|A Novel Set in Gettysburg...|
|by Lisa McChristian|
When you hear the word Gettysburg, what are the first thoughts that come to mind? Division between father and son? Wounded soldiers? Death? Or tourist attraction?
Joan Vannorsdall Schroeder uses all of these thoughts and impressions of the historic town to create a chilling background for her second novel, The Hearts of Soldiers.
The story follows the lives of Allison and Cal, neighbors in Gettysburg. Allison, a social worker, is traumatized by the death of her younger daughter and disturbed by the lack of grief shown by her husband, a devout Lutheran minister. As their marriage disintegrates and their remaining daughter rebels, Allison is on the brink of a nervous breakdown. Cal, a 62-year-old police chief, is stunned when his wife unexpectedly leaves him. Then he begins to receive disturbing phone calls from his long-lost son. Contemplating both retirement and suicide, Cal begins an affair with his long-time secretary.
The turmoil in their lives is overshadowed by the burning of Gettysburgs churches. The police suspect a reclusive Vietnam vet who thinks of one thing, Allison. Cal feels pressured to make an arrest, but he knows the man everyone thinks is guilty is actually innocent. With no evidence, Cal must work to prove the guilty person is his own son.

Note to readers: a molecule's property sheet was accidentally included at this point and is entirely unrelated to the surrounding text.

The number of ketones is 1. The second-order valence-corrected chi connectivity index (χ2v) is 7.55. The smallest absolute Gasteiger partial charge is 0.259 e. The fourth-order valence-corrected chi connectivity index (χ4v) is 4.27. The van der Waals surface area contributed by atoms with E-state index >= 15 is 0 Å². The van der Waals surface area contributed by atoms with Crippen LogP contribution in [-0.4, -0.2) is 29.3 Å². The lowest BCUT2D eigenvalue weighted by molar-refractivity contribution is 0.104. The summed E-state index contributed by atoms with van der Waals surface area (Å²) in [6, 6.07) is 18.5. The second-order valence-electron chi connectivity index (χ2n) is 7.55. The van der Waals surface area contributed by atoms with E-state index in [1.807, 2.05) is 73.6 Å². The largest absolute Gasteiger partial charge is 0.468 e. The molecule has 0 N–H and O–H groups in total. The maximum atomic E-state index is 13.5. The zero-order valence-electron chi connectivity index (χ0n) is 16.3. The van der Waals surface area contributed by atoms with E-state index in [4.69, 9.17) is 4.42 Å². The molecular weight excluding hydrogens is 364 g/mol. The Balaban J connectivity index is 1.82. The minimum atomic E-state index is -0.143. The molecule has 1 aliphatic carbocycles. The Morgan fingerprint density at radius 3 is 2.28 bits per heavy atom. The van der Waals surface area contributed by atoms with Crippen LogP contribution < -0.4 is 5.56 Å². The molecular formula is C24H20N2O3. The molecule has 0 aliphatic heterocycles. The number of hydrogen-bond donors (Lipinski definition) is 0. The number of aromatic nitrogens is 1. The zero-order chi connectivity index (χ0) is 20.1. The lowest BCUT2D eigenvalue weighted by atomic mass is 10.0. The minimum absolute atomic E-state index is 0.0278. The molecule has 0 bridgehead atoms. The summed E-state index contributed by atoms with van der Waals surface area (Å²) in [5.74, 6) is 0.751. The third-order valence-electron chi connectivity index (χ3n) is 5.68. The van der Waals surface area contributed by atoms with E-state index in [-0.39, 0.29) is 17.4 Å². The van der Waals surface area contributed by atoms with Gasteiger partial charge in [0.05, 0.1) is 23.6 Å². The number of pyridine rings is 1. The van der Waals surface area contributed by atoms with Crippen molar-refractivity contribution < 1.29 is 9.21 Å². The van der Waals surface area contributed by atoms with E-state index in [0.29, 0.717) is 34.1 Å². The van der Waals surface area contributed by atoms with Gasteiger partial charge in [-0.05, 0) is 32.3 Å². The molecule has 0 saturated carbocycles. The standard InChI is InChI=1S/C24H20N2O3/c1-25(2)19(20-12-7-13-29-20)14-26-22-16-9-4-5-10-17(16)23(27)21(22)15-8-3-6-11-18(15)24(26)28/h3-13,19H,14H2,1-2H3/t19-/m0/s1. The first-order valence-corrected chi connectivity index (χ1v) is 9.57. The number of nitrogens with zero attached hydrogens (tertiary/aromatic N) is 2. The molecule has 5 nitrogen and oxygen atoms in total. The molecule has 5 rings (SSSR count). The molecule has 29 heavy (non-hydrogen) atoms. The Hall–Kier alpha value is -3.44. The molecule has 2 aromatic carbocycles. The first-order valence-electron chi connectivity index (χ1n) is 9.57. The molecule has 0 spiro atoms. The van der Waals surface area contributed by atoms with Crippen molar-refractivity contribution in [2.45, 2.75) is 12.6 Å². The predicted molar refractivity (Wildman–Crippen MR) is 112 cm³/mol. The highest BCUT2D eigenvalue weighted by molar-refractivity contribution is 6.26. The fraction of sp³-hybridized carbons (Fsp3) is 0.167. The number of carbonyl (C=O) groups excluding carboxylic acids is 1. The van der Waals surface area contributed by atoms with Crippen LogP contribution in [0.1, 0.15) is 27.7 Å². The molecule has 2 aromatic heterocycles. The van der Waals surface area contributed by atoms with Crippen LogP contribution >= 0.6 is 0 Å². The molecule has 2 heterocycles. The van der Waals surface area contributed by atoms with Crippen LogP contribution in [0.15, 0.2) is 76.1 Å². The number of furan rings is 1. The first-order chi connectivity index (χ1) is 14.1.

The Heart of Soldiers is a thought-provoking novel that hits hard on your emotions. It delves into how people handle heart-breaking loss: the loss of a spouse, the loss of a child, the loss of faith, and the loss of love. The reader cant help but grieve with Allison and Cal and hope that someday they will find a little joy.
Well-written and compelling, this book is perfect for a hot muggy night when you just want to kick back and settle down for awhile.
Schroeder, a resident of Winchester, Virginia, teaches creative writing at Lord Fairfax Community College. She has been published on the editorial pages of the New York Times, the Washington Post, and the Baltimore Sun.
Copyright © 2003 The Baltimore Chronicle and The Sentinel. All rights reserved. We invite your comments, criticisms and suggestions.
Republication or redistribution of Baltimore Chronicle and Sentinel content is expressly prohibited without their prior written consent.
This story was published on September 1, 1999.